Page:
Tag » advertising
  A few weeks back, we were so thrilled to hear that Aerie, the teen lingerie store affiliated with American Eagle, will not be Photoshopping their models for their new Spring campaign titled #AerieREAL. The ad images feature models ranging in size, shape, and ethnicity (this range is vast relative to most competitors, although, to be honest, it still does not encompass the diversity of America’s teens). Read More
  Open letters to children have become a viral sensation this year, capable of permanently cataloguing personal words of wisdom for public inspiration. Yes, there have been some failures, like the letters scolding teens for taking selfies or shaming them wearing certain clothing items. But there have also been those special letters from parent to child, promoting freedoms of self-expression and comfort amidst the pains of growing up. Dr. Kelly Flanagan’s compassionate message to his daughter is one such letter. Read More
  Almost every home product advertisement you can think of features a woman acting out a pretty stereotypical domestic role; you’d think all we spend our time doing was wiping counters and asking our rambunctious husbands and sons to take their shoes off. In the wake of the recent Super Bowl ad frenzy, comes this amazing parody video advertising a product called “Swiffle. Read More
If there are two things I love, it’s animals and Ellen DeGeneres. Since it’s Ellen’s birthday this week, she decided to break the rules a little bit and share her very special Super Bowl commercial ahead of time. Ellen stars as Goldilocks—Ellilocks, if you will—except instead of searching for porridge, she really wants to groove out to the perfect tune on the app Beats Music. Always the animal lover, Ellen ends up having a blast with the bears (and a few of their woodland friends) as they all dance “happily ever after!” Take a look below. Read More
  “What is between my legs is not thoroughly who I am. If gender is black and white, I’m grey,” says Ryley Pogensky, a gender queer model participating in Barney’s New York’s new campaign. Pogensky is one of almost twenty transgender and gender queer models featured in the catalog and ad images, shot by the legendary Bruce Weber.    Each model has a story to tell, hailing from communities across the globe. Culturally, socio-economically, and even professionally—some are not professional models—they compose a richly diverse group. Read More
The photographer Suzanne Heintz is sick and tired of being told that she needs to marry and have kids. Although she acknowledges the strides made by women in the past decades in her interview with Feature Shoot, she feels now that a new sort of feminine mystique has emerged in the past years; rather than being expected to be perfect housewives, society now demands that women have the family, the career, and the flourishing social life. Amidst pressure to “have it all,” Heintz has proudly declared herself a “spinster. Read More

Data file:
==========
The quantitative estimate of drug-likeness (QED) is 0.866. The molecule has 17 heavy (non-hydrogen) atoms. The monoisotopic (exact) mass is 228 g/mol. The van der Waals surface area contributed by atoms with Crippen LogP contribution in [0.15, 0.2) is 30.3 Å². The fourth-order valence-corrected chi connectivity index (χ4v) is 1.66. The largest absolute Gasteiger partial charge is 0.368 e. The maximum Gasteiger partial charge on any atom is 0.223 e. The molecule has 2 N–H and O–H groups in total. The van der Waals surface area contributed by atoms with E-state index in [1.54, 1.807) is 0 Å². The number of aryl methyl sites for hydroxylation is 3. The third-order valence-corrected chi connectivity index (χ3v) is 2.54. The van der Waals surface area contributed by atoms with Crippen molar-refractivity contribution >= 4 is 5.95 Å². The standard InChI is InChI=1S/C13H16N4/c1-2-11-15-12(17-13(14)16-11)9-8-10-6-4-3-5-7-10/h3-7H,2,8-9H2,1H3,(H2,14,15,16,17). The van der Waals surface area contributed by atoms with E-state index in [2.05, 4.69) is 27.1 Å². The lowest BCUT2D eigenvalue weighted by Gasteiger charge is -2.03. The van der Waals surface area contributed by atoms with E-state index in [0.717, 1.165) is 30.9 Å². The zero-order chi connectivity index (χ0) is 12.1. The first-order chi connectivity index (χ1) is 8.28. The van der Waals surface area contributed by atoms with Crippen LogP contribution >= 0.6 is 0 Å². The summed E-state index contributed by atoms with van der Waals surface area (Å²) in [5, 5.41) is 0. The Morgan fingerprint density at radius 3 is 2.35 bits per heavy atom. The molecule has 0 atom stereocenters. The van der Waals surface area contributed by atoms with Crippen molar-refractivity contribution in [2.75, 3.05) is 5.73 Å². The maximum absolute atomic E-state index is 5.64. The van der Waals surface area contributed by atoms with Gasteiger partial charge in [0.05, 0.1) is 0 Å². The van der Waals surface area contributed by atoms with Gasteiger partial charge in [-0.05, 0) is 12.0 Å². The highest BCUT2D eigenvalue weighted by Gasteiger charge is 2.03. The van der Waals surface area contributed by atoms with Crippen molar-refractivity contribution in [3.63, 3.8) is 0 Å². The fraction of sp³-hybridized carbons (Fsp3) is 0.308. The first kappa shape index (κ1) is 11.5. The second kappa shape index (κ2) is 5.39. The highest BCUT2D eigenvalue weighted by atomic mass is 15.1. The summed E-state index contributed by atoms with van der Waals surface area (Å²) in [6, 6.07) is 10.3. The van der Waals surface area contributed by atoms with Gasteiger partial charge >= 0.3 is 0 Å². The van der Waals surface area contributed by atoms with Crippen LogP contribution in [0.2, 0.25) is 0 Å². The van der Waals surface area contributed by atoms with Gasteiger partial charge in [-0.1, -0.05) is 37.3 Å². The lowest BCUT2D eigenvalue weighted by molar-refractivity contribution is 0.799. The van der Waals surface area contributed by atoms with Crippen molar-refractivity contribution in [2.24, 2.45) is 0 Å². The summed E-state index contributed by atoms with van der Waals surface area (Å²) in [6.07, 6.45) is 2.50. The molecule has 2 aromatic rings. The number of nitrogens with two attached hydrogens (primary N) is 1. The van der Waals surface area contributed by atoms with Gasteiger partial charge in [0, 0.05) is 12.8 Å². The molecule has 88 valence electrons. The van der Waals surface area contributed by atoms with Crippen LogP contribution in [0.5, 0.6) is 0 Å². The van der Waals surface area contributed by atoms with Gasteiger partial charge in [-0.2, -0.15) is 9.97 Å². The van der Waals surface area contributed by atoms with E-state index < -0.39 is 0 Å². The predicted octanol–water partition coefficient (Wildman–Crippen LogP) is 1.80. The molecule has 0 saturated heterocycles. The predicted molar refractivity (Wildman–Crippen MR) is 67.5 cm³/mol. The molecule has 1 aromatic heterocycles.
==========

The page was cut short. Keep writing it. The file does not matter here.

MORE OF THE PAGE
A recent Pantene ad titled “Labels Against Women” has sparked a feminist debate: is it okay for the company to use feminism to sell products? Some think that the use of feminism in advertising is a great way to appeal to the masses and to sneak difficult ideas on inequality and wage gaps into pop culture; the ad has been touted as a powerful beacon for women in the workplace. Read More
We hear it all the time: sex sells. And it’s true. As the art critic John Berger has suggested, advertisements are effective when they sell a fantasy: buy this product, and you will be envied by all. Women in both art and advertising are often posed for the male gaze; in other words, even if there’s a man in an ad photo, the woman is shown facing the consumer, promising to be just as attainable as the product she sells. Her body is symbolically up-for-grabs to anyone who can afford the wristwatch or cologne she markets. Read More
  The internet is ablaze with fury after the release of an advertisement by ProgressiveNow Colorado and Colorado Consumer Health Initiative for ObamaCare. The ad features a woman beside a man; he holds her around the hips, and she holds a packet of birth control pills. Beneath the image reads, "OMG, he's hot! Let's hope he's as easy to get as this birth control. My health insurance covers the pill, which means all I have to worry about is getting him between the covers."    Critics find the ad “degrading to women. Read More
  Reportage aims to give readers and viewers the impression of being there; we consume news because knowledge of goings on in faraway places grants us the illusion of actually participating in significant events. The most famous photojournalistic images either capture something so momentous or historic that they make us forget that we weren’t actually there when it was taken. The well-known “Kissing Soldier” photo is one such image; although the woman didn’t know the man at all, we’ve constructed a national narrative about a love story that never happened. Read More